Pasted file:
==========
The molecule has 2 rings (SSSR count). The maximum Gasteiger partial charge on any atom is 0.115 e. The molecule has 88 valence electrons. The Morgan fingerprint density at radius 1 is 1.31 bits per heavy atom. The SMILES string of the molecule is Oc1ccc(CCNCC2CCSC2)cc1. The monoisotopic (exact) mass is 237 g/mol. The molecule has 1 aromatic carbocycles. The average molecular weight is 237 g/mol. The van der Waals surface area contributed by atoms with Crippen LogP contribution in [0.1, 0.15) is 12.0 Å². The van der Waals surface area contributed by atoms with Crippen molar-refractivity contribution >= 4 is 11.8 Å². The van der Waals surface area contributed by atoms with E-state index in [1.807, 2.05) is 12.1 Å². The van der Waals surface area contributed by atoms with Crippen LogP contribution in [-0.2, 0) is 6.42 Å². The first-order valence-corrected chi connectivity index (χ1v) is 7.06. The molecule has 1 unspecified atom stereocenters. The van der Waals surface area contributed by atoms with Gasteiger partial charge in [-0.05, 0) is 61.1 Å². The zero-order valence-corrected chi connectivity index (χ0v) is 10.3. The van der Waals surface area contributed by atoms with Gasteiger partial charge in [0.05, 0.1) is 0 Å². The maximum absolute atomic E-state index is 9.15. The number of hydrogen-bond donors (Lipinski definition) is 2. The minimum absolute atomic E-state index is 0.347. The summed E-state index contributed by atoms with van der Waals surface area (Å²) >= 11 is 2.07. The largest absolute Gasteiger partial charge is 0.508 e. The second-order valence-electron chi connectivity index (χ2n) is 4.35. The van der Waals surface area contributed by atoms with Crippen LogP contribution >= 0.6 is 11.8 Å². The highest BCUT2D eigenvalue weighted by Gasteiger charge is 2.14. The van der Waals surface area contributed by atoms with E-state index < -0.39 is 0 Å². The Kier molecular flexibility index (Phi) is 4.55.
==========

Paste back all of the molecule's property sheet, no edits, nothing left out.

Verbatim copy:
The molecule has 2 rings (SSSR count). The maximum Gasteiger partial charge on any atom is 0.115 e. The molecule has 88 valence electrons. The Morgan fingerprint density at radius 1 is 1.31 bits per heavy atom. The SMILES string of the molecule is Oc1ccc(CCNCC2CCSC2)cc1. The monoisotopic (exact) mass is 237 g/mol. The molecule has 1 aromatic carbocycles. The average molecular weight is 237 g/mol. The van der Waals surface area contributed by atoms with Crippen LogP contribution in [0.1, 0.15) is 12.0 Å². The van der Waals surface area contributed by atoms with Crippen molar-refractivity contribution >= 4 is 11.8 Å². The van der Waals surface area contributed by atoms with E-state index in [1.807, 2.05) is 12.1 Å². The van der Waals surface area contributed by atoms with Crippen LogP contribution in [-0.2, 0) is 6.42 Å². The first-order valence-corrected chi connectivity index (χ1v) is 7.06. The molecule has 1 unspecified atom stereocenters. The van der Waals surface area contributed by atoms with Gasteiger partial charge in [-0.05, 0) is 61.1 Å². The zero-order valence-corrected chi connectivity index (χ0v) is 10.3. The van der Waals surface area contributed by atoms with Gasteiger partial charge in [0.05, 0.1) is 0 Å². The maximum absolute atomic E-state index is 9.15. The number of hydrogen-bond donors (Lipinski definition) is 2. The minimum absolute atomic E-state index is 0.347. The summed E-state index contributed by atoms with van der Waals surface area (Å²) >= 11 is 2.07. The largest absolute Gasteiger partial charge is 0.508 e. The second-order valence-electron chi connectivity index (χ2n) is 4.35. The van der Waals surface area contributed by atoms with Crippen LogP contribution >= 0.6 is 11.8 Å². The highest BCUT2D eigenvalue weighted by Gasteiger charge is 2.14. The van der Waals surface area contributed by atoms with E-state index < -0.39 is 0 Å². The Kier molecular flexibility index (Phi) is 4.55.